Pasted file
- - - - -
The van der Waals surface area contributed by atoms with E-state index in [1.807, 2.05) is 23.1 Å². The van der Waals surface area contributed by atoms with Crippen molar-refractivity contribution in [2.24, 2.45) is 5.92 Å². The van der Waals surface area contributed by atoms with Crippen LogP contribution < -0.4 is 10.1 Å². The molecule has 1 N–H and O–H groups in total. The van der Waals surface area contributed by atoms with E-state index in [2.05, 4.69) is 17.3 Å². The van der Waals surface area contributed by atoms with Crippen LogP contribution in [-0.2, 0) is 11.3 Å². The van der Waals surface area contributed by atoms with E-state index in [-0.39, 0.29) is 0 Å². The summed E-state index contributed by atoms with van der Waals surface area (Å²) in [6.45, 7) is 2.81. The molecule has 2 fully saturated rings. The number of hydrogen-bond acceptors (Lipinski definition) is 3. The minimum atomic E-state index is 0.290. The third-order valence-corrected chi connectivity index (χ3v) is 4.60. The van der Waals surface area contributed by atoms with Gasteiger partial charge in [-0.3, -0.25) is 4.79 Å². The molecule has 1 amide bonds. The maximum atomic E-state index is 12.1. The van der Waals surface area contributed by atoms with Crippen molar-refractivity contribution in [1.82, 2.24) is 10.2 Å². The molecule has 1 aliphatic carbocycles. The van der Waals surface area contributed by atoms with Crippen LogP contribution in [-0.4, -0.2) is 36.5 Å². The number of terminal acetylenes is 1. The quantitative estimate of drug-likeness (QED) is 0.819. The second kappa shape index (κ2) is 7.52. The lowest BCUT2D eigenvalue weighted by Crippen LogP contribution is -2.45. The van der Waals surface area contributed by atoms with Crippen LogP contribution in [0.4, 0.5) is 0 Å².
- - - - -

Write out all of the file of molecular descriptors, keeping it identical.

The van der Waals surface area contributed by atoms with E-state index in [1.807, 2.05) is 23.1 Å². The van der Waals surface area contributed by atoms with Crippen molar-refractivity contribution in [2.24, 2.45) is 5.92 Å². The van der Waals surface area contributed by atoms with Crippen LogP contribution < -0.4 is 10.1 Å². The molecule has 1 N–H and O–H groups in total. The van der Waals surface area contributed by atoms with E-state index in [2.05, 4.69) is 17.3 Å². The van der Waals surface area contributed by atoms with Crippen LogP contribution in [-0.2, 0) is 11.3 Å². The van der Waals surface area contributed by atoms with E-state index in [-0.39, 0.29) is 0 Å². The summed E-state index contributed by atoms with van der Waals surface area (Å²) in [6.45, 7) is 2.81. The molecule has 2 fully saturated rings. The number of hydrogen-bond acceptors (Lipinski definition) is 3. The minimum atomic E-state index is 0.290. The third-order valence-corrected chi connectivity index (χ3v) is 4.60. The van der Waals surface area contributed by atoms with Gasteiger partial charge in [-0.3, -0.25) is 4.79 Å². The molecule has 1 amide bonds. The maximum atomic E-state index is 12.1. The van der Waals surface area contributed by atoms with Crippen molar-refractivity contribution in [1.82, 2.24) is 10.2 Å². The molecule has 1 aliphatic carbocycles. The van der Waals surface area contributed by atoms with Crippen LogP contribution in [-0.4, -0.2) is 36.5 Å². The number of terminal acetylenes is 1. The quantitative estimate of drug-likeness (QED) is 0.819. The second kappa shape index (κ2) is 7.52. The lowest BCUT2D eigenvalue weighted by Crippen LogP contribution is -2.45. The van der Waals surface area contributed by atoms with Crippen LogP contribution in [0.4, 0.5) is 0 Å².